Sari Krosinsky

The wayward animation is actually kind of pretty at the moment it crashes my browser.
The wayward animation is actually kind of pretty at the moment it crashes my browser.

Today (or whatever’s left of it when I stop procrastinating) is dedicated to going  through the couple notebooks I’ve been filling over the last 5 months and to typing up (and hopefully adding to) ideas for poems, games, interactive art, blog posts, and perhaps other tidbits. As limited as my capacities seem by any objective measure — the littleness of the half-filled notebooks, or the 1-minute animation I haven’t finished after half a year, or my spotty progress in learning web programming. — I know (or I’m trying to know) that to do so much is one thing that made a blessing of another year of unremitting depression (though in a lesser degree mostly than 2013). For about a year & a half before that, I could hardly read at all, and 2012 and 2013 fit in a single slim notebook, and I’d already abandoned my third attempt at learning to program.

But I don’t mean to lament, or to suggest that little improvements make up for great challenges, especially those of the intractable sort there is no overcoming. I suppose I mean only that I’m grateful to be creating anything, as much as I’m impatient to do so much more.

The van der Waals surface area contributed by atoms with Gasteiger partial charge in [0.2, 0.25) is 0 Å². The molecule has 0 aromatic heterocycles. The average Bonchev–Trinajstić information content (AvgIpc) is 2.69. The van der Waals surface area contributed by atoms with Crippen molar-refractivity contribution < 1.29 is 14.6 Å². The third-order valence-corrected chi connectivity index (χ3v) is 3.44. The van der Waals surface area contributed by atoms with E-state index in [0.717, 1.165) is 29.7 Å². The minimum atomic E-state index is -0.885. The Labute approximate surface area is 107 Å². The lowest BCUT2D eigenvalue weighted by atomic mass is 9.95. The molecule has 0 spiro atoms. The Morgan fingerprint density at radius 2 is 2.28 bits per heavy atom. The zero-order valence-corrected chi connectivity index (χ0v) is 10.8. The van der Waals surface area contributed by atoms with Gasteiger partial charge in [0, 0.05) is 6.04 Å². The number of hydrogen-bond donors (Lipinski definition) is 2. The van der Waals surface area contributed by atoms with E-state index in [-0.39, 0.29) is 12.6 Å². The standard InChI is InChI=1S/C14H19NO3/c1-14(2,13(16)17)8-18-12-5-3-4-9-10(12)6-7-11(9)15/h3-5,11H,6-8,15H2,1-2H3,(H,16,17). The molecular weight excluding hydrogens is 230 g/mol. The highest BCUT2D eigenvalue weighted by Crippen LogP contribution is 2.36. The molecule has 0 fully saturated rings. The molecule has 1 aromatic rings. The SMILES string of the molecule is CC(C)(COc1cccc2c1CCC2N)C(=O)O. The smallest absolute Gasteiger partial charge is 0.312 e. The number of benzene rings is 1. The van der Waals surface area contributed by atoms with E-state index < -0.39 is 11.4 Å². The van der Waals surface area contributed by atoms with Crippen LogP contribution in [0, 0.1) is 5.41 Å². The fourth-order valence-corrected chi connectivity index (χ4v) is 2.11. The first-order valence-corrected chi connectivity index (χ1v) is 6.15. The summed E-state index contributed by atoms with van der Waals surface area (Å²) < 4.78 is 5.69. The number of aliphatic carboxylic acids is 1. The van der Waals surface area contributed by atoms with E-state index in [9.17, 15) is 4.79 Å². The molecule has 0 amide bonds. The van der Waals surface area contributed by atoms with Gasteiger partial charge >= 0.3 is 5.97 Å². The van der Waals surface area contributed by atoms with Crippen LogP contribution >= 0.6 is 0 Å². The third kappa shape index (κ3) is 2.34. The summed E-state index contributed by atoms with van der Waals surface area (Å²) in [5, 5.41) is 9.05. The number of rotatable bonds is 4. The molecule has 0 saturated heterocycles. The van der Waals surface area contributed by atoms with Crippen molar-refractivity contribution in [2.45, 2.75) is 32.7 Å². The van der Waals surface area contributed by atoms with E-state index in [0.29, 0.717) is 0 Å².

Another project, possibly coming in the next week or so, is an e-book re-release of the chapbook Bob and I wrote together, “Yossele: a tale in poems,” a re-imagining of the golem of Prague. It’ll be free, while the print edition will remain available (at cost) through Amazon or from Bob and me.

Speaking of availability, I seem not to have mentioned here before that “god-chaser” is officially out of print, but, in addition to the few copies still floating around (Amazon again and the local-author-friendly UNM Bookstore), you can get a copy from me for $12 plus postage, if any (also at cost, if you can believe it).

Though it’s a little sad to see “god-chaser” go out of print so quickly (the consequence of its coming out in fall 2012, near the beginning of the roughest period), I’m grateful to WordTech Communications for publishing it. It’s nice to have had a “real” publisher for my first book, though I don’t think I’ll be pursuing that route again, mostly because I finally caught on to the open source movement.

Rational though the arguments may be, I don’t believe that people show how much they value things by how much they’re willing to pay for them. The value of a poem, the value of art itself, is created between writers and readers, artists and perceivers. If we don’t pay as much for a song as for a cup of coffee, it isn’t because we don’t understand their relative values. We think the economic system works because it allows us to set an equivalency between things with quite different sorts of value. That’s why it doesn’t work. Saying things are equivalent doesn’t make it so. The piles of currency I’ve spent on coffee can’t diminish the greater nourishment I’ve received from the arts — and how nourished, how grateful, how pleasured, how grown I am after the encounter could never be predicted from the price tag.